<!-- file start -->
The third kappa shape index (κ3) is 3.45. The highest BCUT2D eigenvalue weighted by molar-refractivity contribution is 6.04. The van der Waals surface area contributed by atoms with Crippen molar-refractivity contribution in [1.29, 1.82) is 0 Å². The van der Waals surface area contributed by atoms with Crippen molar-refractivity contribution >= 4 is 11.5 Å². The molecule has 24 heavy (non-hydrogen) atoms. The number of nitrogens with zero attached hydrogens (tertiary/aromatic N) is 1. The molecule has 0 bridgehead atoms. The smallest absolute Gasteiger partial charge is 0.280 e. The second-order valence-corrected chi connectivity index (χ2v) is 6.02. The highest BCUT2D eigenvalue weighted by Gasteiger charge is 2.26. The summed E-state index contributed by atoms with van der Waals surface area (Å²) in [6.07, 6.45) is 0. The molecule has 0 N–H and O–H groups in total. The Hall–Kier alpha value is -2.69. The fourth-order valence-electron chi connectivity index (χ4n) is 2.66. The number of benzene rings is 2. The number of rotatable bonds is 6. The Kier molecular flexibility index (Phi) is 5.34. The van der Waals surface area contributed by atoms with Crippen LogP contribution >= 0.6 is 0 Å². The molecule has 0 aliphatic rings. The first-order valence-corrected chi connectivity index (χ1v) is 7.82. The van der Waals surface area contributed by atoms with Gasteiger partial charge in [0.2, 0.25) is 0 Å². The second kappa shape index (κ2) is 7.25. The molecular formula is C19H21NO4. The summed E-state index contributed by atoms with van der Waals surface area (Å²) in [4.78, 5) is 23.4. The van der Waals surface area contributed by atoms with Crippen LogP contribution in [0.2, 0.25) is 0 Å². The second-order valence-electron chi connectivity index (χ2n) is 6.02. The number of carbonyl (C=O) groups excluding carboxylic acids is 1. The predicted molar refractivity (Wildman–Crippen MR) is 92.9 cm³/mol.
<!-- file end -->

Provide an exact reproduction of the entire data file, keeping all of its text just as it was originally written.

The third kappa shape index (κ3) is 3.45. The highest BCUT2D eigenvalue weighted by molar-refractivity contribution is 6.04. The van der Waals surface area contributed by atoms with Crippen molar-refractivity contribution in [1.29, 1.82) is 0 Å². The van der Waals surface area contributed by atoms with Crippen molar-refractivity contribution >= 4 is 11.5 Å². The molecule has 24 heavy (non-hydrogen) atoms. The number of nitrogens with zero attached hydrogens (tertiary/aromatic N) is 1. The molecule has 0 bridgehead atoms. The smallest absolute Gasteiger partial charge is 0.280 e. The second-order valence-corrected chi connectivity index (χ2v) is 6.02. The highest BCUT2D eigenvalue weighted by Gasteiger charge is 2.26. The summed E-state index contributed by atoms with van der Waals surface area (Å²) in [6.07, 6.45) is 0. The molecule has 0 N–H and O–H groups in total. The Hall–Kier alpha value is -2.69. The fourth-order valence-electron chi connectivity index (χ4n) is 2.66. The number of benzene rings is 2. The number of rotatable bonds is 6. The Kier molecular flexibility index (Phi) is 5.34. The van der Waals surface area contributed by atoms with Crippen LogP contribution >= 0.6 is 0 Å². The molecule has 0 aliphatic rings. The first-order valence-corrected chi connectivity index (χ1v) is 7.82. The van der Waals surface area contributed by atoms with Gasteiger partial charge in [0.2, 0.25) is 0 Å². The second kappa shape index (κ2) is 7.25. The molecular formula is C19H21NO4. The summed E-state index contributed by atoms with van der Waals surface area (Å²) in [4.78, 5) is 23.4. The van der Waals surface area contributed by atoms with Crippen LogP contribution in [0.2, 0.25) is 0 Å². The second-order valence-electron chi connectivity index (χ2n) is 6.02. The number of carbonyl (C=O) groups excluding carboxylic acids is 1. The predicted molar refractivity (Wildman–Crippen MR) is 92.9 cm³/mol.